It’s August. Already. Summer’s been humming along, bringing with it sticky temperatures, pesky mosquitoes, and coyotes howling long into the night. But then there’s ice cream cones, beach days, and sunsets. And frogs.
Yeah. Soo, the other night, we were having a perfectly lovely family summer evening. Dinner, then outside in the backyard to roam and try to catch frogs with our net and frog catcher container. Saw a couple, caught none. Fine by me. Back inside, we had ice cream, danced to some music, and then it was bedtime. Stories read, snuggles had, it was a great night.
Fast forward to 5:45 am the next morning. Upon entering the shower, I notice G’s boat, docked serenely on the windowsill of the bathroom. Inside the boat, like a tiny little amphibian passenger, is none other than a frog. A real live frog. Just sitting there, as if waiting for his maiden voyage to set sail.
Looking back, I kind of can’t believe how calmly I handled the whole thing. I run out to grab the little plastic frog catcher that we had just had the night before, and slowly reenter the bathroom, hoping not to scare the little guy, because frankly, if he jumped out and hopped away, I can guarantee it wouldn’t be long before I freaked out.
Somehow I manage, without touching him, to get him into the plastic container, and set him on the windowsill. I proceed to take my shower while staring at this miniature being, who’s staring right back at me, as if perplexed as to how he got inside the jar. Not nearly as perplexed as I am as to how he even got into the house, let alone all the way into the bathroom, let alone four feet high off the ground to sit in the boat on the windowsill.
I can tell he’s panicking inside the jar. Before anyone wonders or calls PETA on me, this a jar meant to catch things which means there are air vents. He takes advantage by trying to wrap his spindly little legs around those openings (can I hear a collective ewwww?) and try to break free from his plastic prison. No such luck.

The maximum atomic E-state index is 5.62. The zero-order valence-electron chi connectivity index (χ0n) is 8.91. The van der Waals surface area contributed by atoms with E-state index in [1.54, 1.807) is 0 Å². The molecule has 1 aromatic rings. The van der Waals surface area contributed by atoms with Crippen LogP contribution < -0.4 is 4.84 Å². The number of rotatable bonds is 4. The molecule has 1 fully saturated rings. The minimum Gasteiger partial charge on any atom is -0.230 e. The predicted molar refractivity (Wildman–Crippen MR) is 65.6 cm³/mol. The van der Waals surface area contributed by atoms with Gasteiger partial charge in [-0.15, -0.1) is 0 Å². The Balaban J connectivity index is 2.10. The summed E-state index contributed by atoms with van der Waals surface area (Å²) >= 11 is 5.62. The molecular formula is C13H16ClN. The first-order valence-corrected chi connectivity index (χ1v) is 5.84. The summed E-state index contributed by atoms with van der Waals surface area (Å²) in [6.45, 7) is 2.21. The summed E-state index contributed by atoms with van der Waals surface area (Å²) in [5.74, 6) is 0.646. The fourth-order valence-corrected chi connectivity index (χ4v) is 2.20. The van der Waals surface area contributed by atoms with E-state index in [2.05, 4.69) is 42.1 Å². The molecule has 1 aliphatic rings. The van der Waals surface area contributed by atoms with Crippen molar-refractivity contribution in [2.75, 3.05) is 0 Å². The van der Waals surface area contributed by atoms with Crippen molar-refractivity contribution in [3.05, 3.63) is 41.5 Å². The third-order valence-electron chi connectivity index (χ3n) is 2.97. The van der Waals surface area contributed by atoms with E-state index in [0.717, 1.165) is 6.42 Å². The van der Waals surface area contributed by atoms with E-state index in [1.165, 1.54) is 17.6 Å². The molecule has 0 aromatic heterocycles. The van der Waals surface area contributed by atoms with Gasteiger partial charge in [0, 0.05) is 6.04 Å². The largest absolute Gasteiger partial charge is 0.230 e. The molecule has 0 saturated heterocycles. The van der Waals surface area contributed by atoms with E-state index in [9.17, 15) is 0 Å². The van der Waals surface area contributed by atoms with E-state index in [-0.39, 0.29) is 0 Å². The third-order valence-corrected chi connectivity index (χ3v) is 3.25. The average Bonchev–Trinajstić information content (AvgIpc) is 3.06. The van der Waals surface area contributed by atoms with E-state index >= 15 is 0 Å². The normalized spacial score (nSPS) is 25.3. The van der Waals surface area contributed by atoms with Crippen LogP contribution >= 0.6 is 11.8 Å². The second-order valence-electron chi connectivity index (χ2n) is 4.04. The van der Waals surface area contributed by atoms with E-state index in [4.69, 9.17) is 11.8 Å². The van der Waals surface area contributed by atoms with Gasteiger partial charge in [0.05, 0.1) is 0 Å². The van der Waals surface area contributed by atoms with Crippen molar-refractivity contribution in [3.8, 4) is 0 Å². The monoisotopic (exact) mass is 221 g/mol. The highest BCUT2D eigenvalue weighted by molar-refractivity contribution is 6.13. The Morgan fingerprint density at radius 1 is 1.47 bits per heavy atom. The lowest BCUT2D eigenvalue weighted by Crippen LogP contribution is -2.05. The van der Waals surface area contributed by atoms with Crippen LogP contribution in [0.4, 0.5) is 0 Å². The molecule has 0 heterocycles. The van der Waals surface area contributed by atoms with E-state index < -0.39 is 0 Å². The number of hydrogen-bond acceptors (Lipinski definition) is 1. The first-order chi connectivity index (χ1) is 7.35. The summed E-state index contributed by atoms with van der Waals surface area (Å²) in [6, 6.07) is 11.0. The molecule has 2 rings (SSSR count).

Of course I take a picture of him in the jar because really, who is ever going to believe that this happened and while I wish I had taken one of him in the boat, my concern was too great for him hopping away. The last thing I needed was for one of the cats to notice he was here and then there’d be a whole lotta of freaking out to be had. How he managed to even skirt by them all night, I’ll always wonder.
While getting G dressed, I tell him with unabashed enthusiasm…guess what! Momma caught a FROG!
“Ribbit?” he says. YES! A real frog. In your boat. In the bathroom. He giggles with anticipation. I don’t think he quite believes me. Until we march downstairs and I proudly hold out the container and say See! There he is! This ugly, beige, beady-eyed creature has been waiting to say hello to you! (not really.)
Big mistake as now G proclaims, “MY frog! Mine mine.” I convince him that I need to hold on to him because we DON’T want him escaping, do we? No. We go show daddy, who, half asleep, nearly vaults off the bed when we shove the plastic jar in his face. I believe the exact wording was “Get that thing out of my face!”
With time ticking away, I decide, well I can’t leave him in the jar. I tell G that I don’t know how to take care of a frog and that maybe his mommy and his friends miss him...time to release him. Important to teach him that we can catch things but also let them go, right? I think so. And so I not so gracefully chuck the plastic container until Freddy (oh yeah, we named him) flew out and landed somewhere in the high grass, hopefully hopping his way to freedom. Or else getting soon picked up by the many hunting birds that roam the sky. But at least he didn’t perish on my watch.
Apparently, G then spent the day excitedly telling his buds at daycare all about the frog and the boat. Sounds like a children's book. Or a song. Or maybe, it's just all part of livin' in the country.